Tuesday, March 27, 2007

Love, Sex, and Power

Love, sexuality, power: what are the relationships between them?

Love is different for all people and especially differs from culture to culture. Sexuality is hard to define. Sexuality is part of who we are as human beings. Yet, in many cases sex is a taboo subject: we are not supposed to talk about it or admit we do it. In many cases sex is thought of as being only for procreation. Power is a need which not all people need or posses, yet sex is something all have the power to engage in, so comes the sex-power relationship. Sex is a very powerful tool, sexuality is how one portrays themselves toward others, lovers in particular.

Love and Sam
Sam’s love was reserved for Lydie. I believe he did not love his wives, which is why he always sent them home. Also, he always chose white women so they would not remind him of Lydie. Sam’s love for Lydie caused him to want to forget her. In forgetting her he could forget the loss of his one love. But his love would be viewed as sick, so he could never really have Lydie all for himself. His love for Lydie even caused him to, at least to believe to, kill the man who raped and killed Lydie. Sam loved power. He was a rich hotel owner who had white wives and could buy anything. He used his power to control situations. Sam’s lack of being loved and being able to love led to his need and love for power.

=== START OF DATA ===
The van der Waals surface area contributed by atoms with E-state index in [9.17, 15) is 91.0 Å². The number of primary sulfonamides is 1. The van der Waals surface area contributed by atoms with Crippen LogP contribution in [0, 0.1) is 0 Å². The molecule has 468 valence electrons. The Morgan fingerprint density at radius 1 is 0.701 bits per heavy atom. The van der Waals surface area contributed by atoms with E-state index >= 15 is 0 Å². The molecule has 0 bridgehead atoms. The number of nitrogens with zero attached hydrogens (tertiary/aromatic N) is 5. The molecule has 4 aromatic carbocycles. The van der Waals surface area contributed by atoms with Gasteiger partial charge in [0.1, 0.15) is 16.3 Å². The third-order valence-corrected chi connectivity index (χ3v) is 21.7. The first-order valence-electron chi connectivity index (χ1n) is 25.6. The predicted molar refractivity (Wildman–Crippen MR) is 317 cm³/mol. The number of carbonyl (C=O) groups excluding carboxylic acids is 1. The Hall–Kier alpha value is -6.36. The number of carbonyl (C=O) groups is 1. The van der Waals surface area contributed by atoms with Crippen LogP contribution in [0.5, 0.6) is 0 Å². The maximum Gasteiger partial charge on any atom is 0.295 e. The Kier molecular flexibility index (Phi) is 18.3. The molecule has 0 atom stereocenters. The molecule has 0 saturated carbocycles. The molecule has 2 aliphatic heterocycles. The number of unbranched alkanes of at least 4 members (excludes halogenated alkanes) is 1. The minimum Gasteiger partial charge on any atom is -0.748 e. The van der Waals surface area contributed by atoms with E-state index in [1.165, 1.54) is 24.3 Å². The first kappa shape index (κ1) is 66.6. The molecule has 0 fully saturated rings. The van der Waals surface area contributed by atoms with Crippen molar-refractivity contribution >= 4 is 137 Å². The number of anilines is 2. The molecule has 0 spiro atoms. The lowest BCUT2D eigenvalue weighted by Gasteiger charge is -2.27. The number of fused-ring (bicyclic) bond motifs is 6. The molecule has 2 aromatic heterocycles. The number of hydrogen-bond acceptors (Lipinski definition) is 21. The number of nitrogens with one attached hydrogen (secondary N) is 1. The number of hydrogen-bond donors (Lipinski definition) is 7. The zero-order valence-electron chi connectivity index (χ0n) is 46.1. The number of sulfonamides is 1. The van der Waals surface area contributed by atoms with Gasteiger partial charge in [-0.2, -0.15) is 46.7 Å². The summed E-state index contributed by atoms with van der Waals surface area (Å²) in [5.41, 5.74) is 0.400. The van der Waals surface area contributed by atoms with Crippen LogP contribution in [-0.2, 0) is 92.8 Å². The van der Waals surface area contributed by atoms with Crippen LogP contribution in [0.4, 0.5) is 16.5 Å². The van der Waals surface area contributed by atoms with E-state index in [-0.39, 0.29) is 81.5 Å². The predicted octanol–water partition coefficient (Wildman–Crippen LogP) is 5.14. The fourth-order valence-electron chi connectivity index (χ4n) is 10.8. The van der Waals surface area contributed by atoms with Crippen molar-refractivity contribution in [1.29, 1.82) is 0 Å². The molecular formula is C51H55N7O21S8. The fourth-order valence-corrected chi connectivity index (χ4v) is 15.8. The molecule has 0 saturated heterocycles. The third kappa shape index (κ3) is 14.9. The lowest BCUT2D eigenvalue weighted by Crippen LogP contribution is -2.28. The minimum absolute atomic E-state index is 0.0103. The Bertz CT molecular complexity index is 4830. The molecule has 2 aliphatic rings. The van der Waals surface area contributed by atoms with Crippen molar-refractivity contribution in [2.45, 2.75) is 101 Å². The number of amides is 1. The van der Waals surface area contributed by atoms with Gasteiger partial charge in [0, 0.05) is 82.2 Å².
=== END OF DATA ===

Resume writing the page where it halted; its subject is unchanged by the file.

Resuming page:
Power and Sam
Lydie had power when she and Sam had sex. She had to know what it was like. Sam had power in the situation, he did the act. This sexual encounter with the woman he loved left Sam empty. He knew he could never be with Lydie full time, for one she would not want it, second the relationship would never be accepted by society. Sam became to have a strong need for power to substitute his loss of love. His unyielding sex drive came about from his need for power. In his mind his ability to have sex equated with how much power he had. Sam used his power to control his life and his families lives. He thought he could buy anyone, and many times he could. But for all his money and power he could not silence Moani. Moani put a strain on Sam’s power, his power of forgetting the past. Moani’s insistence on finding out about her family caused Sam to crush her dreams of renovating the school for Hawaiian girls. He used his power to hurt her since she was relentless in her pursuit of the past which hurt him.

What can we imagine from this scene of incest is the writer’s purpose? I have done much thinking on this and one thing I come up with is shock value. A good story sells books. But there must have been more reasons behind the author’s purpose for including Sam’s sexual encounter with Lydie. Incest, we found out in class, was not looked down upon for many years. What can this tell us about the scene’s importance? It could be that the writer wanted the reader to think about the incest as a product of Hawaiian culture, but that does not seem to fit. Maybe she wanted us to decipher Sam’s character and his lack of love for Hawaiian women.